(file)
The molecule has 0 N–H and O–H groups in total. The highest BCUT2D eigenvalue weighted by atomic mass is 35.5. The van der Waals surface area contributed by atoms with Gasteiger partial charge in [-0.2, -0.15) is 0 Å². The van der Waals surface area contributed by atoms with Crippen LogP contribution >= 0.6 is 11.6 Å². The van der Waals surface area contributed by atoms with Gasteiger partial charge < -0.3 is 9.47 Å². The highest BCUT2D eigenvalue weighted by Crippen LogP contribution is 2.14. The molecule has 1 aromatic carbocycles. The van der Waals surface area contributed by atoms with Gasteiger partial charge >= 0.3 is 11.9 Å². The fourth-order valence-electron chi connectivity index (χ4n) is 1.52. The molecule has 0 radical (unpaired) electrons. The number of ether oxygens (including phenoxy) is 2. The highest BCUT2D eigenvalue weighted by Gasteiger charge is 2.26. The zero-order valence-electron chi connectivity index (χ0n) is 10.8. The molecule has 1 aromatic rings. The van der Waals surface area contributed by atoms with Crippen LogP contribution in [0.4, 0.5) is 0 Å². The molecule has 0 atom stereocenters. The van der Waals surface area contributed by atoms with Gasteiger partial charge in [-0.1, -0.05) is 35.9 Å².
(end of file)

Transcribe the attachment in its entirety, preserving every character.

The molecule has 0 N–H and O–H groups in total. The highest BCUT2D eigenvalue weighted by atomic mass is 35.5. The van der Waals surface area contributed by atoms with Gasteiger partial charge in [-0.2, -0.15) is 0 Å². The van der Waals surface area contributed by atoms with Crippen LogP contribution >= 0.6 is 11.6 Å². The van der Waals surface area contributed by atoms with Gasteiger partial charge < -0.3 is 9.47 Å². The highest BCUT2D eigenvalue weighted by Crippen LogP contribution is 2.14. The molecule has 1 aromatic carbocycles. The van der Waals surface area contributed by atoms with Gasteiger partial charge >= 0.3 is 11.9 Å². The fourth-order valence-electron chi connectivity index (χ4n) is 1.52. The molecule has 0 radical (unpaired) electrons. The number of ether oxygens (including phenoxy) is 2. The highest BCUT2D eigenvalue weighted by Gasteiger charge is 2.26. The zero-order valence-electron chi connectivity index (χ0n) is 10.8. The molecule has 1 aromatic rings. The van der Waals surface area contributed by atoms with Crippen LogP contribution in [0.4, 0.5) is 0 Å². The molecule has 0 atom stereocenters. The van der Waals surface area contributed by atoms with Gasteiger partial charge in [-0.1, -0.05) is 35.9 Å².